Macintosh Quadra 800 / WGS 80 Macintosh Quadra 800 / WGS 80

Macintosh Workgroup Server 80 Explained

Apple has long been synonymous with powerful and innovative computer systems, and the Workgroup Server 80 is no exception. Released on March 22, 1993, as part of Apple’s renowned Workgroup Server series, this server computer was designed to cater to the needs of businesses and organizations requiring a reliable and robust computing solution.

Equipped with a 33 MHz Motorola 68040 processor, 8 MB or 16 MB of RAM, and a capacious hard drive capable of storing up to 1 GB of data, the WGS 80 effortlessly tackled the demands of most businesses at the time. Its notable features included a CD-ROM drive and a 1.44 MB floppy drive, which facilitated data transfer and the installation of new software.

Despite its impressive specifications, the Mac Workgroup Server 80 had a relatively short lifespan. It was discontinued on October 17, 1994, but its legacy lives on, firmly establishing itself as a noteworthy product in Apple’s storied history. The server serves as a testament to Apple’s ability to create powerful and innovative computer systems, even within the realm of enterprise-grade solutions.

The Apple Workgroup Server 80 was undoubtedly a significant offering for its time, providing businesses and organizations with a powerful and reliable server that met their needs. However, as with all technology, the passage of time has brought forth new servers boasting more advanced features and capabilities.

Let’s dive deeper into the specifications of the Apple Macintosh WGS 80. This server, with its 33 MHz 68040 processor, 8 MB or 16 MB of RAM, and a choice between 230 MB or 500 MB hard drive capacities, exemplified the prowess of Apple’s engineering team. Furthermore, the inclusion of an optional 2X CD-ROM drive and DAT drive, as well as the expandable tower case, added versatility to the system. The Workgroup Server 80 also came pre-installed with AppleShare 4.0 server software, further enhancing its appeal to businesses.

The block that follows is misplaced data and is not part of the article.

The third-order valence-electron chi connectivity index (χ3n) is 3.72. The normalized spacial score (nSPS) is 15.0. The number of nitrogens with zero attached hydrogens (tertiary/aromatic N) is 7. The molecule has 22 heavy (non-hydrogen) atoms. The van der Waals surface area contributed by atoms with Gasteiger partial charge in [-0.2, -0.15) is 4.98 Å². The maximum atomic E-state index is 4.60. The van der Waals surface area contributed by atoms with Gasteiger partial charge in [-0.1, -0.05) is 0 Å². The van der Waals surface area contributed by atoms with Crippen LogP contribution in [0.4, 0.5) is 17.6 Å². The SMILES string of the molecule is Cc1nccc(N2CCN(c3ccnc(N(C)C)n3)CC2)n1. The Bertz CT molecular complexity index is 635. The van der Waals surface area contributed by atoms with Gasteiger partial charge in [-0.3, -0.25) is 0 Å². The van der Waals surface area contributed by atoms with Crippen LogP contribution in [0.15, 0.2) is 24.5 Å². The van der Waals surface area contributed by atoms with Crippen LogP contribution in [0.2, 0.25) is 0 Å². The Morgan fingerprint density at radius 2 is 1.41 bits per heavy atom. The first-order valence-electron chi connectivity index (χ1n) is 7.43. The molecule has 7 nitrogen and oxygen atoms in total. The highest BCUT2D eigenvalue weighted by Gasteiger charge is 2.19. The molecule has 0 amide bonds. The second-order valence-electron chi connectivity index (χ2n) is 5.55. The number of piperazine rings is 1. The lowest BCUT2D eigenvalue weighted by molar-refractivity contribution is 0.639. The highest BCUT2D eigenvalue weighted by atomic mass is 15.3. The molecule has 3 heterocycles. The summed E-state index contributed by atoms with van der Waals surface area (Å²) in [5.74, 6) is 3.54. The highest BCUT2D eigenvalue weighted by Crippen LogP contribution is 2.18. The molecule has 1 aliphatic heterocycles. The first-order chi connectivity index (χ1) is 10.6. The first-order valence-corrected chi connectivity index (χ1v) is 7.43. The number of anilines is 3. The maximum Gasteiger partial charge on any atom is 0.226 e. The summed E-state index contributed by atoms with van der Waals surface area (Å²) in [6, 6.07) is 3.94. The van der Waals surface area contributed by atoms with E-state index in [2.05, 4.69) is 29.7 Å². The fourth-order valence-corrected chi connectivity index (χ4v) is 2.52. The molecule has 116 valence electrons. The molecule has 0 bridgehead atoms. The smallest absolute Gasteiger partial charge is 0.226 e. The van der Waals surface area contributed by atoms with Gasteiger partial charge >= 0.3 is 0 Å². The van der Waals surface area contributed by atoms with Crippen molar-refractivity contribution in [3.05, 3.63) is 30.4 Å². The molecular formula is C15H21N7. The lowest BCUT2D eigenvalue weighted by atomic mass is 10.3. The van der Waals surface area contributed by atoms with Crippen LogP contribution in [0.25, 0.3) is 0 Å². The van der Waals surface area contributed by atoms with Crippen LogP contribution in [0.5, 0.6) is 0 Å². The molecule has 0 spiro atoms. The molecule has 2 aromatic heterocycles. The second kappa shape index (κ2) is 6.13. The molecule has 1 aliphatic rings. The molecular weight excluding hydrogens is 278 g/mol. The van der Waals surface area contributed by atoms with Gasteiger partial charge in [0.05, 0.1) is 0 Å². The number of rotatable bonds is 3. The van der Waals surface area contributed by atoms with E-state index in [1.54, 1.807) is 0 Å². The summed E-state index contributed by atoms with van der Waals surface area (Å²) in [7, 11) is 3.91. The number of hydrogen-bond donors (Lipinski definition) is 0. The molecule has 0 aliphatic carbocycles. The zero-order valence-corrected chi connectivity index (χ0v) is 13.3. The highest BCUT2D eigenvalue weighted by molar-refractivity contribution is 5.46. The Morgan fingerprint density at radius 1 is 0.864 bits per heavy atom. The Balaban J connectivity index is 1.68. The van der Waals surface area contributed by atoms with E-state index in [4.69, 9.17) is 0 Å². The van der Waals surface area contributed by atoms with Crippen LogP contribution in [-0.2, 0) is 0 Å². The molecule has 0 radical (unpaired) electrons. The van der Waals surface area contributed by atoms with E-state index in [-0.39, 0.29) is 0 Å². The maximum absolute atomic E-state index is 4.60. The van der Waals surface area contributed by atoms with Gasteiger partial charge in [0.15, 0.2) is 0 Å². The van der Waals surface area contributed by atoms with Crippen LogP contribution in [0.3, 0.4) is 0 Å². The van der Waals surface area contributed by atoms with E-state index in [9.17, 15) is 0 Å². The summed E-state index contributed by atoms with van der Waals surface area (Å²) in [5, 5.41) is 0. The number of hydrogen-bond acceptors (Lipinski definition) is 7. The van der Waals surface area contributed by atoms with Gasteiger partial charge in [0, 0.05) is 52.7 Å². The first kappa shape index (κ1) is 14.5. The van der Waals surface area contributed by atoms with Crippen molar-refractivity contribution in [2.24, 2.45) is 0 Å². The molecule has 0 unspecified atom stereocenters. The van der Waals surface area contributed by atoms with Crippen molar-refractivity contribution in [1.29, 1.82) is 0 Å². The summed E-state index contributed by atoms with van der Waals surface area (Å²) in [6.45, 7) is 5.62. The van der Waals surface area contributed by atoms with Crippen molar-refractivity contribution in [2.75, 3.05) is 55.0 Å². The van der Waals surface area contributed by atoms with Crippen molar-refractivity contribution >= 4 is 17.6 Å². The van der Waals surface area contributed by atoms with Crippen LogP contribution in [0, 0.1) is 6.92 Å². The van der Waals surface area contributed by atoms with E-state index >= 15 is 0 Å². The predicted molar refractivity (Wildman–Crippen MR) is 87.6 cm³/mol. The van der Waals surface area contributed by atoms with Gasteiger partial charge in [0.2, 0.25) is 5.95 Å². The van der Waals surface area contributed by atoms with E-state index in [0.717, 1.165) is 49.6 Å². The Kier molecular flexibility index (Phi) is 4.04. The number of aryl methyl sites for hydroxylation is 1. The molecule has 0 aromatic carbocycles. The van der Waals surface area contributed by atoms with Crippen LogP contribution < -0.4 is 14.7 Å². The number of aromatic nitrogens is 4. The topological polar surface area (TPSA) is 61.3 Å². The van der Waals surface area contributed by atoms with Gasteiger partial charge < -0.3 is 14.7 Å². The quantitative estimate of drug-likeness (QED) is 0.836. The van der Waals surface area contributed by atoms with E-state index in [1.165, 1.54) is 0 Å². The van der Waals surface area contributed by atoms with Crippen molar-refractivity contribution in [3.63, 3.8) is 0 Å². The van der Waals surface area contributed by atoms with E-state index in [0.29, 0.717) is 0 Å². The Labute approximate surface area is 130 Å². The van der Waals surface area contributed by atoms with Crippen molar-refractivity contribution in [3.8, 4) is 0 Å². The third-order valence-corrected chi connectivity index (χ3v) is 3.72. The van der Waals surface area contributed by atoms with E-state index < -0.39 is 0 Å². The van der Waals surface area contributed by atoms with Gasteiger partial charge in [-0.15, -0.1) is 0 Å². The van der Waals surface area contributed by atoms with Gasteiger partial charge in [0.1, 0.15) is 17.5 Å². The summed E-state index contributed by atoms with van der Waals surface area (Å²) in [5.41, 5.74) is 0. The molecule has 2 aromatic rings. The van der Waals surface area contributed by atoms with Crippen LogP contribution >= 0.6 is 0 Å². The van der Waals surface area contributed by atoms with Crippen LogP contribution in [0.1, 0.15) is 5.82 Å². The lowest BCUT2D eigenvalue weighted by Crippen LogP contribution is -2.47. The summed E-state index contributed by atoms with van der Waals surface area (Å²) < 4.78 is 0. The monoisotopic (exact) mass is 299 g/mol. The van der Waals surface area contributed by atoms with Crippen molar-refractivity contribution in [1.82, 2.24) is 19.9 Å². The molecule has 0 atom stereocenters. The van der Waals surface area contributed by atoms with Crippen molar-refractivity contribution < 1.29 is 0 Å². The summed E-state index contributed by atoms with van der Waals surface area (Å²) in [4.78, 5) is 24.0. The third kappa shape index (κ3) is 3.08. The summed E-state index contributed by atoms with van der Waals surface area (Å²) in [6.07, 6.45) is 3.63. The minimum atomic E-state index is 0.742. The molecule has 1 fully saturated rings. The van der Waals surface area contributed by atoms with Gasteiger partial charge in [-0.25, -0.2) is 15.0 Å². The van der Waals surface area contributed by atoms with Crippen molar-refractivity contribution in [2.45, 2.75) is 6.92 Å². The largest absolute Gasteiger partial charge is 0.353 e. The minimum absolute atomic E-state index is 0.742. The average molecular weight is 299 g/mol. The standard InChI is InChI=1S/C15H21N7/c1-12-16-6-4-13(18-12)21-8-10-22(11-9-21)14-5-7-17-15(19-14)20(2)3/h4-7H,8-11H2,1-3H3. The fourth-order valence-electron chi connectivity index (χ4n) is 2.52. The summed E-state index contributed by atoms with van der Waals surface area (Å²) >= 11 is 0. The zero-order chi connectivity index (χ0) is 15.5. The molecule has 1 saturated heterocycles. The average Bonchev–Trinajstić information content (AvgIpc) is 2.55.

It is worth noting that the business variant of the Workgroup Server 80 was the Quadra 800. This further emphasized Apple’s commitment to providing tailored solutions for various market segments, ensuring that businesses had access to a comprehensive range of computing options.

Today, after 31 years the Apple Workgroup Server 80 may be a relic of the past, but its impact on Apple’s server legacy remains significant. It showcased the company’s dedication to producing cutting-edge technology and delivering powerful computing solutions to businesses. While it may have been succeeded by more advanced servers with the passage of time, the Workgroup Server 80 holds a special place in the annals of Apple’s history.

As Apple continues to innovate and shape the technology landscape, it’s important to reflect on the remarkable products that have paved the way. The Workgroup Server 80 serves as a reminder of Apple’s commitment to excellence and the company’s continued endeavor to push the boundaries of what is possible in computing.

Macintosh WGS 80
Source: worthpoint.com – Macintosh WGS 80

Workgroup Server 80 Details

IntroducedMarch 22, 1993
DiscontinuedOctober 17, 1994
Model Identifier35
Model NumberM1206
Order NumberM1681LL/A
M1685LL/A
M1685LL/A
Original Price$6,400
ColorsPlatinum
Weight24 Ibs.
10.886 KG
Dimensions14” H x 7.7” W x 15.75” D
35.56 cm H x 19.55 cm W x 40 cm D

Mac WGS 80 Tech Specs

Processor

ProcessorMotorola 68040
Processor Speed33 MHz
Architecture32-bit
Number of Cores1
System Bus33 MHz
Cache8 KB L1
CoprocessorBuild-in FPU

Storage & Media

Storage230 MB
500 MB
1 GB
Media1 – CD-ROM (Optional)
1 – 1.44 MB Floppy

Memory

Built-in Memory8 MB
16 MB
Maximum Memory136 MB
Memory Slots4 – 72 pin SIMMs
Minimum Speed60 ns
ROMUnknown
Interleaving SupportYes

Display

Built-in DisplayNone

Graphics

Graphics CardNone
Graphics Memory512 KB
1 MB
Display Connection1 – DB-15

Expansion

Expansion Slots3 – NuBus
1 – PDS (Cache Bus)
Hard Drive InterfaceSCSI

Connections

EthernetAAUI-15
ModemNone
Wi-FiNone
BluetoothNone
ADB2
Serial2
SCSI2 – DB-25
Floppy PortNone
Audio In1 – 3.5-mm analog input jack
Audio Out1 – 3.5-mm analog output jack
Display1 – DB-15

Software

Original OSSystem Software 7.1
Maximum OSMac OS 8.1
FirmwareMacintosh ROM

Power

Backup Battery3.6 V lithium
Maximum Continuous Power200 W
Line Voltage100 V – 240 V AC

Further Reading and References

Disclaimer: The data presented in this article is under continuous development and has been manually collected from various sources based on their availability. The author of this article may revise this dataset as additional research is conducted and reviewed. Please note that the information is provided “as is” and “as available” without express or implied warranties. The author cannot be held responsible for any omissions, inaccuracies, or errors in the published information. Any warranties relating to this information are hereby disclaimed.

Last updated: July 2, 2023